$75 for the wheel build. (A guess at spokes and LBS labor)
    $15 for spacers when you take the triple off and use only one front ring.
    $45 for a new handlebar. (no idea what you want for a bar, just guessing at a price)
    -----
    $305 total for a Sturmey-Archer 8
    $365 total for a Nexus 8

    There are some big guesses in price there but yeah, you can pull it off for about what you want to spend.

  10. #10
    Senior Member bbunk's Avatar
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    Quote Originally Posted by AllenG
    $170 for a Sturmey-Archer 8 speed. They are good hubs
    $75 for the wheel build. (A guess at spokes and LBS labor)
    $15 for spacers when you take the triple off and use only one front ring.
    $45 for a new handlebar. (no idea what you want for a bar, just guessing at a price)
    -----
    $305 total for a Sturmey-Archer 8
    $365 total for a Nexus 8

    There are some big guesses in price there but yeah, you can pull it off for about what you want to spend.
    I have never looked at te Sturmey-Archer hubs before. I will have to do some more research. Thanks

  11. #11
    Administrator Allen's Avatar
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    Quote Originally Posted by bbunk
    I have never looked at te Sturmey-Archer hubs before. I will have to do some more research. Thanks
    The newer ones, now made in Taiwan are the better of the Sturmey-Archers. The quality has markedly improved since they switched factories.

  12. #12
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    "I have been looking at an older Scott mtn. bike that would be easy to upgrade to a Nexus Inetr-8 hub. I have never done this before and the bike shops think I am crazy and try to talk me out of using the Nexus hub, must have a derailer fetish.

    I want to take the triple off the front and replace it with a single. Take the derailer off and have the wheels rebuilt with a Nexus hub. Probably change the handlebars but that is the easy part.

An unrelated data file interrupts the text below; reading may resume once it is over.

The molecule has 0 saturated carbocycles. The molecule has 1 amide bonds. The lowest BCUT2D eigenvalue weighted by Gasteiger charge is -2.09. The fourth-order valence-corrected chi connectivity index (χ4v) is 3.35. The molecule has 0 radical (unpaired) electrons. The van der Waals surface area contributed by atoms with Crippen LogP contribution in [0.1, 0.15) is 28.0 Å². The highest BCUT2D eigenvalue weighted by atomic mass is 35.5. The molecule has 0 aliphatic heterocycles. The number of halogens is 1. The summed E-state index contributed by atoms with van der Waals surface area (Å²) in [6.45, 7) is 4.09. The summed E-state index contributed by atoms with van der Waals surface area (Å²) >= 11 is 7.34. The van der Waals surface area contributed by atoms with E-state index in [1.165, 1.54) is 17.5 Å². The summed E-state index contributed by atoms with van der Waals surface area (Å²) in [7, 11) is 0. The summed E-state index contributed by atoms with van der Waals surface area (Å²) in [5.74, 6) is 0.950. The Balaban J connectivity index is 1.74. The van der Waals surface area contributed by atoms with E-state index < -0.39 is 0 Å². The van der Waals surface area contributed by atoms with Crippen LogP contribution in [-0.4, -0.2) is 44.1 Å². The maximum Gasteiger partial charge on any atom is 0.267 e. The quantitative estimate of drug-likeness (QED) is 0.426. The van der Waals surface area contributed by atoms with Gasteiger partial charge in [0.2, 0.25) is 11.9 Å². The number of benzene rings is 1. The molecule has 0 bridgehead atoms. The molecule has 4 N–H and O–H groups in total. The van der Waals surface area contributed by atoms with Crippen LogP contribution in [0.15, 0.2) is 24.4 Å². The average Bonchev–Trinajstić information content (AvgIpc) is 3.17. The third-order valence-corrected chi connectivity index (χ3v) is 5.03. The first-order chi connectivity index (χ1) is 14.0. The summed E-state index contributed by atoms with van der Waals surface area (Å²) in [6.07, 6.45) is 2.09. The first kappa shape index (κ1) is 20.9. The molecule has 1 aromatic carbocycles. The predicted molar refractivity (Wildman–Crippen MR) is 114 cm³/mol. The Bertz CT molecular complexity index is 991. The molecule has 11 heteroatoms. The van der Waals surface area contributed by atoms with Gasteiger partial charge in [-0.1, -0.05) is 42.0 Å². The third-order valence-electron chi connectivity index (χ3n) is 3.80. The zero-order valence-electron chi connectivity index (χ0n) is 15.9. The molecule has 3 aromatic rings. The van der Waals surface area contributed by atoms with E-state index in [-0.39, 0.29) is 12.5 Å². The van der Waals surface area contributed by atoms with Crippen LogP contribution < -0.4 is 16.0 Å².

Has anyone done this before? If you have anything to watch out for or that you might have done differently?" -bbunk

    I think that your shop is being more honest with you than the shop that did my rather simple single speed to Sturmey-Archer AW three speed hub conversion. Most shops in North America are not familiar with internal hub gears of any make. While my shop did a fair job with converting my steel frame single speed Dahon (with horizontal dropouts) to using a Sturmey-Archer AW three speed hub, they did not use the proper shifter with it. I found out years later when the original shop went out of business and I went to another shop that finally placed a proper S-A part on the handlebars. So if they are too keen about conversion-providing your bike is made of steel and has horizontal dropouts-then do careful research and find a shop that is comfortable with working with them. You might have to go some distance to get to the shop-I have gone 90 miles to a Brompton dealer at one time-but it would be well worth it for a good functional bike. Not one that is not up to par and the money you put into it's conversion.

    For more info see my web sites for photos (on Flickr) and text information (on Geocites).

  13. #13
    Mostly Harmless Dead Extra #2's Avatar
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    The dropout spacing needed for a nexus hub is 132mm. The dropout spacing on mountain bikes is (according to Sheldon Brown) 130mm for older 7 speed bikes and 135 for newer 7, 8 and 9 speeds. If the frame is steel and you have the 130mm I'm sure you could flex the rear the needed 1mm on each side or use spacers for a 135 mm bike.

    I put a nexus 8 on a Surly KM and it was easy to set up. The hub comes with instructions and Sheldon has info on his site as well http://www.sheldonbrown.com/nexus-mech.html.

    The only thing I don't like is the lever for the roller brake that attaches to the frame. It makes it kind of a pain to change a flat. Sturmey makes a gear hub with a disk brake, I would use that one if I did it again, but your bike is probably not set up for a disk brake anyway.
    --
    If your relationship still works, you could be training harder.